The dollar made steady gains in European session but fell back in late trading as markets await tomorrow’s FOMC statement by the Fed, which kicks off its two-day policy meeting today. The greenback was trading 0.5% higher against the yen at 123.60, having touched a low of 123.07. Investors are hoping that Wednesday’s FOMC statement will provide more precise clues on when the Fed will raise rates, which is widely expected in September, though December also remains a strong possibility.
Markit’s flash services PMI had little impact on the dollar. Services PMI rose to 55.2 in July from 54.8 in June. This was slightly above estimates of 55.0. But the Conference Board Consumer Confidence index disappointed as it came below forecast of 100.0 at 90.9 in July.
The euro gave up most of Monday’s gains when it had advanced on the back of strong German IFO business climate data as investors turn their attention on US rate rise expectations. The single currency dropped to 1.1045 against the dollar by late European session. It fell even more sharply against the pound and was down by 0.6% to 0.7085.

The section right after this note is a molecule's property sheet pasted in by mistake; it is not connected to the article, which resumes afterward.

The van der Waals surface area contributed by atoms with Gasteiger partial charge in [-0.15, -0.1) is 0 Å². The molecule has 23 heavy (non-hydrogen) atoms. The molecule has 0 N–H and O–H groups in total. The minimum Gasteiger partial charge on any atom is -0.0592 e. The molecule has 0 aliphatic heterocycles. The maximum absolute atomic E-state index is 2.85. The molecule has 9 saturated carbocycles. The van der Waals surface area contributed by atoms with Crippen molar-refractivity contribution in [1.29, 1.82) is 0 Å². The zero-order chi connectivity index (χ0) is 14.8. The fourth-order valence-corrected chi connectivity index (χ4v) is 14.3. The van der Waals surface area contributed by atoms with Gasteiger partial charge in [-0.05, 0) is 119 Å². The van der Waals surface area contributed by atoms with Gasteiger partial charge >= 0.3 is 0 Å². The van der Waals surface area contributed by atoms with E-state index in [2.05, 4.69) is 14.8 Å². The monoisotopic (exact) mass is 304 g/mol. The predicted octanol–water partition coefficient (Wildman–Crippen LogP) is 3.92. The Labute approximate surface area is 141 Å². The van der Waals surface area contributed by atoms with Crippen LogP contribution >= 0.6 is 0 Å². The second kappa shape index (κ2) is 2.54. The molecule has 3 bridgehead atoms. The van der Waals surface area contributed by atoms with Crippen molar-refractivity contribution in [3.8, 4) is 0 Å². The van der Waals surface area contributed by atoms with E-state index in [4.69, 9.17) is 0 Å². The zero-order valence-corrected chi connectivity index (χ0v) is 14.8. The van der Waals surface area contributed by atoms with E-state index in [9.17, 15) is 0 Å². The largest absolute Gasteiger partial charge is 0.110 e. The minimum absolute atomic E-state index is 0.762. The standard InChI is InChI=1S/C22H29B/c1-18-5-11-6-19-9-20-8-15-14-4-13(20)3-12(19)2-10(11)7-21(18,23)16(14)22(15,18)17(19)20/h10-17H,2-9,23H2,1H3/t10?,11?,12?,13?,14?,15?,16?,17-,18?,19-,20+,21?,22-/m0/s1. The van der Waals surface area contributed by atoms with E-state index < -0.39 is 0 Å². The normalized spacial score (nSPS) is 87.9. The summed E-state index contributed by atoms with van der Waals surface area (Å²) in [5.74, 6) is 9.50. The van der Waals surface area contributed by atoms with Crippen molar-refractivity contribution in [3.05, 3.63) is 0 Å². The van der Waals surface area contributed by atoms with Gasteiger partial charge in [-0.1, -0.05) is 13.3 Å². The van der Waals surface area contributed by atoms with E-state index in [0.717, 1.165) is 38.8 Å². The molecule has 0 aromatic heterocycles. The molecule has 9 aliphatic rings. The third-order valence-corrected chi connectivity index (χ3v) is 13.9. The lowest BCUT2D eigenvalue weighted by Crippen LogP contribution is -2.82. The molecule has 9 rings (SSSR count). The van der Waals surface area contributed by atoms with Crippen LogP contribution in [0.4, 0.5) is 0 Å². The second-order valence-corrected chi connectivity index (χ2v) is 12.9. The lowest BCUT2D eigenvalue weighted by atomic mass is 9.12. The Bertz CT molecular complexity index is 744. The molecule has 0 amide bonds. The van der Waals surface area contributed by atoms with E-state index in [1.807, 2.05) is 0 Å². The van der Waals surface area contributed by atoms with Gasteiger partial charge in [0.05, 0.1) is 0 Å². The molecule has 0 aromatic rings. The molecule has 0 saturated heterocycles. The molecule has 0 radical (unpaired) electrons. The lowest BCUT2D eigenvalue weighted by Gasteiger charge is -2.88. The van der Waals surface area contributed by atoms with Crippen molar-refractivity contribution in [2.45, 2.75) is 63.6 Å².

The pound was boosted today by good GDP numbers as initial estimates of first quarter growth showed the UK economy expanded by 0.7% from the previous quarter. The year-on-year rate was 2.6%. The figure was in-line with economists’ forecasts and an improvement on the first quarter’s 0.4% growth. The pick-up in UK growth and job market has proved more robust than anticipated by the Bank of England, which in recent weeks has strongly signalled that the timing of an interest rate rise has move forward. Most analysts now expect the Bank of England to hike rates in January 2016. Cable, which spiked higher after the GDP data, was trading just below 1.56 in late European session.
European equities turned positive on Tuesday after five straight sessions of losses as markets in China were calmer today following an 8% slump on Monday. Authorities in China pledged to take additional measures to boost liquidity and prop up share prices. But concerns over China’s economy continued to weigh on oil prices, which hit a 6-month low. Brent crude prices were down 0.5% to $52.94 in late European trading.
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